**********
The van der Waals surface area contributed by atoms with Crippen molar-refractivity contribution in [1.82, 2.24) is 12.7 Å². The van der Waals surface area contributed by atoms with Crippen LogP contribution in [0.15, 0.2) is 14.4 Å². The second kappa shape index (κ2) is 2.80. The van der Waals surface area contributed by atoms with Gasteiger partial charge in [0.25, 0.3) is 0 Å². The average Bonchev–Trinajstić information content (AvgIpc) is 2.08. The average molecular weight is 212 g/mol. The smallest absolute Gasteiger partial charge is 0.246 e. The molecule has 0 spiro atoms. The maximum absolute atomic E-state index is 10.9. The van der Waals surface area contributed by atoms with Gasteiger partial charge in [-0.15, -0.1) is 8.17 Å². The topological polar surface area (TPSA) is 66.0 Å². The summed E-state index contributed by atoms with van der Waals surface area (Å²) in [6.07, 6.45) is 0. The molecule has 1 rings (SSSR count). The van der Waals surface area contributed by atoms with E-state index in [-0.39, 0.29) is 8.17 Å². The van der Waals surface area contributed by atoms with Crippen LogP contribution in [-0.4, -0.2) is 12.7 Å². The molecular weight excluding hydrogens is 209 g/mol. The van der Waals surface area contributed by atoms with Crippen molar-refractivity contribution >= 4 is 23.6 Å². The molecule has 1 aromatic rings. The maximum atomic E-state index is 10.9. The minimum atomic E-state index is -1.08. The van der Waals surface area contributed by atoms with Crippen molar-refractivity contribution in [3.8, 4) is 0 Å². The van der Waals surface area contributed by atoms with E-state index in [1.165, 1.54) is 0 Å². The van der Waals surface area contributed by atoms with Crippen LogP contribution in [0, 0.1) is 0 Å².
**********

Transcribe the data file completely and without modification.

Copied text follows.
The van der Waals surface area contributed by atoms with Crippen molar-refractivity contribution in [1.82, 2.24) is 12.7 Å². The van der Waals surface area contributed by atoms with Crippen LogP contribution in [0.15, 0.2) is 14.4 Å². The second kappa shape index (κ2) is 2.80. The van der Waals surface area contributed by atoms with Gasteiger partial charge in [0.25, 0.3) is 0 Å². The average Bonchev–Trinajstić information content (AvgIpc) is 2.08. The average molecular weight is 212 g/mol. The smallest absolute Gasteiger partial charge is 0.246 e. The molecule has 0 spiro atoms. The maximum absolute atomic E-state index is 10.9. The van der Waals surface area contributed by atoms with Gasteiger partial charge in [-0.15, -0.1) is 8.17 Å². The topological polar surface area (TPSA) is 66.0 Å². The summed E-state index contributed by atoms with van der Waals surface area (Å²) in [6.07, 6.45) is 0. The molecule has 1 rings (SSSR count). The van der Waals surface area contributed by atoms with E-state index in [-0.39, 0.29) is 8.17 Å². The van der Waals surface area contributed by atoms with Crippen LogP contribution in [-0.4, -0.2) is 12.7 Å². The molecular weight excluding hydrogens is 209 g/mol. The van der Waals surface area contributed by atoms with Crippen molar-refractivity contribution >= 4 is 23.6 Å². The molecule has 1 aromatic rings. The maximum atomic E-state index is 10.9. The minimum atomic E-state index is -1.08. The van der Waals surface area contributed by atoms with Crippen molar-refractivity contribution in [3.8, 4) is 0 Å². The van der Waals surface area contributed by atoms with E-state index in [1.165, 1.54) is 0 Å². The van der Waals surface area contributed by atoms with Crippen LogP contribution in [0, 0.1) is 0 Å².